If you'd like to give your mom something that doesn't have anything to do with mother-daughter relationships, on the other hand — or if your mom is a fan of the classics - The Age of Innocence
could be a great choice. It focuses on New York high society in the 1870s, and is brilliant in its subtle social critique — plus it was the first novel written by a woman to ever win a Pulitzer.
Krik? Krak! by Edwidge Danticat
If short stories are more your mom's thing, I recommend Krik? Krak! by Edwidge Danticat. Set in her native Haiti and in the United States, the various stories in the collection are linked together by the connections between the various women who are the focus of each piece, making it an intricate and fascinating book.
Things We Left Unsaid by Zoya Pirzad
Things We Left Unsaid is set in Iran before the Iranian Revolution, but its story of a frustrated suburban housewife could just as easily come from the United States, or the U.K., or anywhere else suburban housewives can be found. The novel, in which the main character grapples with motherhood, marriage, ethnic identity and her feelings for the new neighbor, could make an excellent pick.
White Oleander by Janet Finch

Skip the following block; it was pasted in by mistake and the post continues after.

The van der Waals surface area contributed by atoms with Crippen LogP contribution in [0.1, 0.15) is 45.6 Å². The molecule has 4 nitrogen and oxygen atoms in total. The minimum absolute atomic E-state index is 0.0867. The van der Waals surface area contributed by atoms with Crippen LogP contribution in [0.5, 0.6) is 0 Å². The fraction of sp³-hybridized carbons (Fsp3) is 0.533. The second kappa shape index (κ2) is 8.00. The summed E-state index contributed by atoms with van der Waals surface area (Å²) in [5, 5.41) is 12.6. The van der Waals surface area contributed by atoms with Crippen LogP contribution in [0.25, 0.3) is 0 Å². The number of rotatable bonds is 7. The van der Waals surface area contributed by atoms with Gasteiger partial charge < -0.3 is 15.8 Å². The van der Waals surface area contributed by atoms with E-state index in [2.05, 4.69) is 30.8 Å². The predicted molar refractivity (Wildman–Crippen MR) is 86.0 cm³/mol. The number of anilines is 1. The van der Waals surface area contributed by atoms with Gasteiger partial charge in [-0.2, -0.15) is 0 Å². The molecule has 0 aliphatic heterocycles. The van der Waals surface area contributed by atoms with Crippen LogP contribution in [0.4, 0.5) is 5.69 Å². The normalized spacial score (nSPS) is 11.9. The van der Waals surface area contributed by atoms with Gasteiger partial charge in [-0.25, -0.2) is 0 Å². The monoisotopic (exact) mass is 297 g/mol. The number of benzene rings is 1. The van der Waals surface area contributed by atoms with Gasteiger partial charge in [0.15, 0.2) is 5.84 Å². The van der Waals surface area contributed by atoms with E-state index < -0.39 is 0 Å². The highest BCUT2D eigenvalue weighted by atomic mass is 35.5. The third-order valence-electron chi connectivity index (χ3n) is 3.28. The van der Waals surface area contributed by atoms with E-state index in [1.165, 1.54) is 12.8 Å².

In The White Oleander, 12-year-old Astrid finds herself in foster care after her mother is charged with murder. But even after the two are separated, their relationship continues to be a huge part of Astrid's life, and her coming-of-age journey as she grows up bouncing between various homes.
Love Me Back by Merritt Tierce
Being a single mother is hard, and if you're looking for a book that explores that aspect of motherhood, Love Me Back is an excellent example. The main character, Marie, is a young mother working at an upscale Dallas steakhouse, and her story is partly based on Tierce's own experiences as a young, single mom.
Ocean at the End of the Lane by Neil Gaiman
In Ocean at the End of the Lane, the young protagonist begins to get to know the girl down the street only to slowly have his world turned upside down. This book doesn't dwell much on any mother-daughter relationships — though there are three generations of pretty awesome women featured prominently — but the lyrical language and intriguing premise will make it a big hit with moms who are into literary fantasy.
Bad Feminist by Roxane Gay
Maybe your mom isn't into fiction. In that case, try giving her Bad Feminist by Roxane Gay. The essay collection delves into everything from feminism to pop culture to race relations and back again with insight and intelligence as Roxane Gay explores what it is to be a feminist and to be imperfect at the same time. It might be an especially great pick for any moms who were second-wave-ers and want to know what feminism is about nowadays.